To view last weeks feature article on ‘Improving our current exam system’, click here.

More details about Joe as a Maths Tutor for Junior Cycle and Leaving Certificate (2022), ACE Maths Assessments, and his Award winning ACE Maths Solution Books can be found via the links below.

W: acesolutionbooks.com/ace-maths-tuition
FB: facebook.com/JoeMcCormackEducationalExpert/

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Joe’s Jotter: Improving our Current Exam System

The debate is ongoing in relation to continuous assessment at Secondary school, with a keen focus currently on the percentage and type of allocation being introduced for the new Junior Cycle. Many subjects at Junior Cycle level already have Classroom Based Assessments (CBA’s) incorporated into them. Now with a review of the Leaving Certificate taking place (more than likely to be rebranded the ‘Leaving Cycle’), I am wondering whats next? As with any change to an assessment model, we need to ensure there are transparent procedures in place and a clear sense of fairness is preserved.

Preserving Fairness

With the above in mind, firstly I feel that any continuous assessment needs to be completed during school time. If students take work home, it may become an unfair competition depending on the socio-economic background of their parents and other extrinsic factors. i.e. I feel we can’t take the chance of having any external interference in projects that students are required to complete alone. We need to make sure a level playing field is retained and that we don’t allow potential changes to tarnish or unbalance our currently solid exam system.

Should Teachers assess their own Students?

I strongly feel that projects and practical’s should not be corrected by the student’s own teacher. The department needs to hire suitably qualified personnel for these posts. They also need to properly resource schools for these assessments and allocate proper time on the timetable for students and teachers to prepare for them.

Teachers are clear that they don’t want to assess their own pupils. A teacher correcting their pupils’ work for any kind of state certification would leave our existing robust system open to all kinds of accusations. When I read articles around the world and hear of exam papers being leaked and scandals over corruption in education, it’s clear that our current Irish system actually works pretty well. People need to be careful what they wish for. ‘The law of unintended consequences’ and ‘baby and bath water’ come to mind here. The SEC and our Department of Education and Skills have a great record of always acting professionally and with the utmost integrity when it comes to the exam process. These principles need to be maintained at all costs.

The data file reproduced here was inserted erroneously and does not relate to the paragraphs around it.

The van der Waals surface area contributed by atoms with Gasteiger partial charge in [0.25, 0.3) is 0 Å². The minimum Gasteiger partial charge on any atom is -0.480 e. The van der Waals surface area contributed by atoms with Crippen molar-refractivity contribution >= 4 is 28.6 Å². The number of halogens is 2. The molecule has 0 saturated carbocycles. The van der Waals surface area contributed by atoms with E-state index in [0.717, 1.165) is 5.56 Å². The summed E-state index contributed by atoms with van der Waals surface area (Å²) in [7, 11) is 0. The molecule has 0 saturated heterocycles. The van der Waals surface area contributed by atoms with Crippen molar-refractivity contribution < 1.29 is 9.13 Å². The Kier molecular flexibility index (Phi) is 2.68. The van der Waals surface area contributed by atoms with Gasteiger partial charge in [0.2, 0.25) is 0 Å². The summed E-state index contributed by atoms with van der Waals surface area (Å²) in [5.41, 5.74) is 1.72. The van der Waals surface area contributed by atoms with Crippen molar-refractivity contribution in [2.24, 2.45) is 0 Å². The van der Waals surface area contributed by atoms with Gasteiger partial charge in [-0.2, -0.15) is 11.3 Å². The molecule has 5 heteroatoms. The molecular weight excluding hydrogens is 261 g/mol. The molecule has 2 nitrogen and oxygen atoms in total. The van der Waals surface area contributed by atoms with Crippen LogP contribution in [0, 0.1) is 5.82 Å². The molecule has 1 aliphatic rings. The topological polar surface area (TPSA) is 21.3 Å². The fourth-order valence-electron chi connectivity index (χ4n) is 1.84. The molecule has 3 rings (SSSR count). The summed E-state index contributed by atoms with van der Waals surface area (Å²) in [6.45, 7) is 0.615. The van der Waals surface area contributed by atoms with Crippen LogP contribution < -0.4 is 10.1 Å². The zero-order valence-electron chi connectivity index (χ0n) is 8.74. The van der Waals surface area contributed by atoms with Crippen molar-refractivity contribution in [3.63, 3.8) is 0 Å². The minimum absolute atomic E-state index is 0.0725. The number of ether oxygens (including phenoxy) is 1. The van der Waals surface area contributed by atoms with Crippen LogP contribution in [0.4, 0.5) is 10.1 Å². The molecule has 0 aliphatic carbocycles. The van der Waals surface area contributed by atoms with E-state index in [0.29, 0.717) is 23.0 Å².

According to a Jan 2019 report from the National Association of Principals and Deputy Principals (NAPD) entitled ‘Senior Cycle Reform – What do we want?’, the responses are varied in relation to the question of exam paper correction. For example, only 22% of principals, deputy principals and teachers support the practice of correcting their own students’ work, with many having concerns that a teacher would be biased against/for a student. That number increases to 30% of parents who would support such a change with a slight majority of 51% of students wanting it. Not major numbers in favour there!

How can we Improve our Current Exam System?

In order to further improve the exam system, I propose that we have a week of continuous assessment before Easter to take the pressure off the June bottleneck. Each student could still then enjoy their Easter holidays and return refreshed for the last push towards June’s finals. I think by spreading the load more, it would mean that all the focus for the student isn’t placed on one part of the academic year. This would greatly reduce the intensity levels for those two weeks in June.

Would studying a reduced amount of subjects, five for example, be another option?  I think the benefit of having less subjects would mean that students could spend more time exploring and even enjoying the ones they select. It might also take away the constant focus on how many CAO points a subject can yield and allow them to investigate topics they genuinely have an interest in. Third level courses are usually made up of quite specific content compared to our current broad based Leaving Cert. Is our second level system too broad?  Are our students ‘Jack’s and Jill’s of all trades and masters of none’?

Another potential option might be to run a compulsory Transition year (TY) and implement some continuous assessment at the end of that year. This would ensure the large majority of students would be eighteen sitting their final exams and therefore be in a better position to decide on their third level/further education options also. The students could still enjoy their trips, experiences, and work placement in tandem with assessment in certain subjects. In addition to this, I would also like to see a system where all TY’s have the opportunity to sample leaving cert subjects. This would give them a deeper understanding of subject content, prior to making those choices for 5th year.